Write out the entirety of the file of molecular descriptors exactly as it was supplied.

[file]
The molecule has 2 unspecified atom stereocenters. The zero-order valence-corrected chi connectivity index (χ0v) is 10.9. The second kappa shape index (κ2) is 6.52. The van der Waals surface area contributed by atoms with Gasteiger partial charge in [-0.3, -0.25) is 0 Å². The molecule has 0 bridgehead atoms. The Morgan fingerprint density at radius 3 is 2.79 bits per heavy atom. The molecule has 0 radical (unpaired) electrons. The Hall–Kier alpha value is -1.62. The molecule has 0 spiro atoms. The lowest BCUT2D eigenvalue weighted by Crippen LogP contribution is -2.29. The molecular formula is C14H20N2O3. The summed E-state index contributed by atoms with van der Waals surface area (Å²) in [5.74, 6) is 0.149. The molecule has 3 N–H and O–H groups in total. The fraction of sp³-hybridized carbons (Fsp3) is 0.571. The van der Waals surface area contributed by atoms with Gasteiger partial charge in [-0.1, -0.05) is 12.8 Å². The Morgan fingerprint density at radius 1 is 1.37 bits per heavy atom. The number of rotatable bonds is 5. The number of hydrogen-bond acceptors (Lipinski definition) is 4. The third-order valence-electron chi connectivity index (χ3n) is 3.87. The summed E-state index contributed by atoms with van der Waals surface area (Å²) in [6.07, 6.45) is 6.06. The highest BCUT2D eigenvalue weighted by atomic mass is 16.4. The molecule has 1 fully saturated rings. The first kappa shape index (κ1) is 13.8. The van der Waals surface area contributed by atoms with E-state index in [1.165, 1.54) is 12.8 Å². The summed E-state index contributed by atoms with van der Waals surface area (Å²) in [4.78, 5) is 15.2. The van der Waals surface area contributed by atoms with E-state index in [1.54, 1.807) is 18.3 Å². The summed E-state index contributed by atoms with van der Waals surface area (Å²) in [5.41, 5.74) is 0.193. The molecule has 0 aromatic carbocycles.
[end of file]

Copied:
The molecule has 2 unspecified atom stereocenters. The zero-order valence-corrected chi connectivity index (χ0v) is 10.9. The second kappa shape index (κ2) is 6.52. The van der Waals surface area contributed by atoms with Gasteiger partial charge in [-0.3, -0.25) is 0 Å². The molecule has 0 bridgehead atoms. The Morgan fingerprint density at radius 3 is 2.79 bits per heavy atom. The molecule has 0 radical (unpaired) electrons. The Hall–Kier alpha value is -1.62. The molecule has 0 spiro atoms. The lowest BCUT2D eigenvalue weighted by Crippen LogP contribution is -2.29. The molecular formula is C14H20N2O3. The summed E-state index contributed by atoms with van der Waals surface area (Å²) in [5.74, 6) is 0.149. The molecule has 3 N–H and O–H groups in total. The fraction of sp³-hybridized carbons (Fsp3) is 0.571. The van der Waals surface area contributed by atoms with Gasteiger partial charge in [-0.1, -0.05) is 12.8 Å². The Morgan fingerprint density at radius 1 is 1.37 bits per heavy atom. The number of rotatable bonds is 5. The number of hydrogen-bond acceptors (Lipinski definition) is 4. The third-order valence-electron chi connectivity index (χ3n) is 3.87. The summed E-state index contributed by atoms with van der Waals surface area (Å²) in [6.07, 6.45) is 6.06. The highest BCUT2D eigenvalue weighted by atomic mass is 16.4. The molecule has 1 fully saturated rings. The first kappa shape index (κ1) is 13.8. The van der Waals surface area contributed by atoms with E-state index in [1.165, 1.54) is 12.8 Å². The summed E-state index contributed by atoms with van der Waals surface area (Å²) in [4.78, 5) is 15.2. The van der Waals surface area contributed by atoms with E-state index in [1.54, 1.807) is 18.3 Å². The summed E-state index contributed by atoms with van der Waals surface area (Å²) in [5.41, 5.74) is 0.193. The molecule has 0 aromatic carbocycles.